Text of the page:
Any blow struck for economic liberty is worth celebrating, even if the person wielding the hammer is not, shall we say, a fan of Rothbardian libertarianism. But there is encouraging news from Tim Sandefur of the Pacific Legal Foundation, which pressured the Missouri legislature to repeal its licensing laws regarding moving companies:
Under the old law, a person applying for permission to operate a moving company was required to submit to a licensing scheme under which existing moving companies were given the privilege of basically vetoing the application. We challenged that law on behalf of St. Louis entrepreneur Michael Munie, and argued the case in federal district court in April. But in the meantime, state lawmakers passed legislation repealing the law, and this afternoon, Governor Nixon signed that bill, thus opening the road for economic opportunity in the Show Me State.
Baby steps, to be sure — Missouri and most other states have licensing laws for dozens of occupations, some imposing absurd educational requirements (in Texas, for example, “shampoo specialists” at hair salons must have 150 hours of training before they can even test for their license) and exorbitant costs for both training and the licensing process itself. None of these laws actually do anything to ensure quality service for consumers; they exist solely to protect incumbents from competition. These laws can’t disappear quickly enough, and kudos to the PLF and other organizations, such as the Institute for Justice, for continuing to challenge them.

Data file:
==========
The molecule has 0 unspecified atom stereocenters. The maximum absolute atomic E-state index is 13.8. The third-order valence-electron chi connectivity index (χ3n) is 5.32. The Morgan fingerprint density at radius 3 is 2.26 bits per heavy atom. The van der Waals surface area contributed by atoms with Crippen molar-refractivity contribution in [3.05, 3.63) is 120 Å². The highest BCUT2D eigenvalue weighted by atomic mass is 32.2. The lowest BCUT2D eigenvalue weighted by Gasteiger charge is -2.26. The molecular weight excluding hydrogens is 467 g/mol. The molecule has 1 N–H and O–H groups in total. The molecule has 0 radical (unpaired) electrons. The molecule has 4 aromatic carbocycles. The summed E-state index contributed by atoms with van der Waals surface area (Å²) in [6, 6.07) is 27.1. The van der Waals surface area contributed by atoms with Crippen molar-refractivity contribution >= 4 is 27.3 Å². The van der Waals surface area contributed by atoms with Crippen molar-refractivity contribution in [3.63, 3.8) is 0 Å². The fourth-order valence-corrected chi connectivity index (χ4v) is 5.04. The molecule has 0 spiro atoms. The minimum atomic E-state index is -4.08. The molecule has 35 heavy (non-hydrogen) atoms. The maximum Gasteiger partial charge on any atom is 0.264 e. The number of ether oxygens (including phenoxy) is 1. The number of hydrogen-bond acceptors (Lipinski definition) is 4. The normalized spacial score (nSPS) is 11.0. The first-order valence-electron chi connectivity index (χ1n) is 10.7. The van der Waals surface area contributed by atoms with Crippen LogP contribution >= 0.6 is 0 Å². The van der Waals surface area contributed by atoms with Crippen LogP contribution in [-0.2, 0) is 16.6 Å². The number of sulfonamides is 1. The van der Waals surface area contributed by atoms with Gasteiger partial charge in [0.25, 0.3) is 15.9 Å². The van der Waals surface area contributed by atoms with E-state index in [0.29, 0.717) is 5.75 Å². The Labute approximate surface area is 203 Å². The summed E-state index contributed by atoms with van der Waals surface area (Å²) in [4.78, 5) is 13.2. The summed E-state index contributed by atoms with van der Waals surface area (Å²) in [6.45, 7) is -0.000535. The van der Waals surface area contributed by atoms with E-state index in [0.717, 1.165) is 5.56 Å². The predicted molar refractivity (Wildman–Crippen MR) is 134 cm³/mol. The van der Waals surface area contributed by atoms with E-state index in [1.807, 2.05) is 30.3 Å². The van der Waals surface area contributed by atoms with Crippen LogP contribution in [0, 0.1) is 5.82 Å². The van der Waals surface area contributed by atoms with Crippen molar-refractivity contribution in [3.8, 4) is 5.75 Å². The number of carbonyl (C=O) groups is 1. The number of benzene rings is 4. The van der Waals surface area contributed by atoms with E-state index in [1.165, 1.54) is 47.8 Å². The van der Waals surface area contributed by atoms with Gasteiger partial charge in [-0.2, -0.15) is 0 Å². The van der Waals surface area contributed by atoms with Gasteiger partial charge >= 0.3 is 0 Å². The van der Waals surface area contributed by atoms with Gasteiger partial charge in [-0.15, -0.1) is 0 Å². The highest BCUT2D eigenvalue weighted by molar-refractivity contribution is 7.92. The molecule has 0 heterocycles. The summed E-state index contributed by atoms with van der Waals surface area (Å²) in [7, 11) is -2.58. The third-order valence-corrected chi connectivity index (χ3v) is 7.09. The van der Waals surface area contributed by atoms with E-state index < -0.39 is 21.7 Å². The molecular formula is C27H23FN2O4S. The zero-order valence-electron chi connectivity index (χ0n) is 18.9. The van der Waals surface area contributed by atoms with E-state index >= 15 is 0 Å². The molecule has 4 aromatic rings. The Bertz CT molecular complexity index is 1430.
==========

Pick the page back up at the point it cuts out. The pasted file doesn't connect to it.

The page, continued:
“Politicians treat firefighters like pawns. When my house burned down, I learned how valuable public servants can be.”
That’s the tagline of an article on Salon.com titled “Thank God for Taxes.” Naturally the author cannot imagine how firefighting could be better as a private business. It never occurs to him. He just praises public “servants” and calls for more taxes.
If Andrew Leonard could imagine private firefighting at all, he would probably imagine something like the rival firefighters in 19th century America that fought violently over who would get to put out the fire while the house burned down. But of course, this was caused not by a free market in firefighting but rather a combination of public property (fire hydrants, roads), lack of private property rights enforcement (sabotaged fire engines), and political machines (Tammany Hall) — politicians like Boss Tweed using neighborhood firefighting departments for their own political gain.
We don’t want your money,
let the motherfucker burn!
Or he might imagine private firefighters refusing to put out a fire until the owner paid some astronomical fee, which the owner couldn’t afford on the spot. In fact, he might vaguely recall an incident in Tennessee last December in which firefighters let a home burn down because the owner failed to pay a mere $75. “This is what would happen in a free market!” he’d cry, not recalling, or never bothering to learn, the details of the incident. But this was a government firefighting department rigidly adhering to bureaucratic internal rules, as government agencies are wont to do, not a private business responding to profit incentives.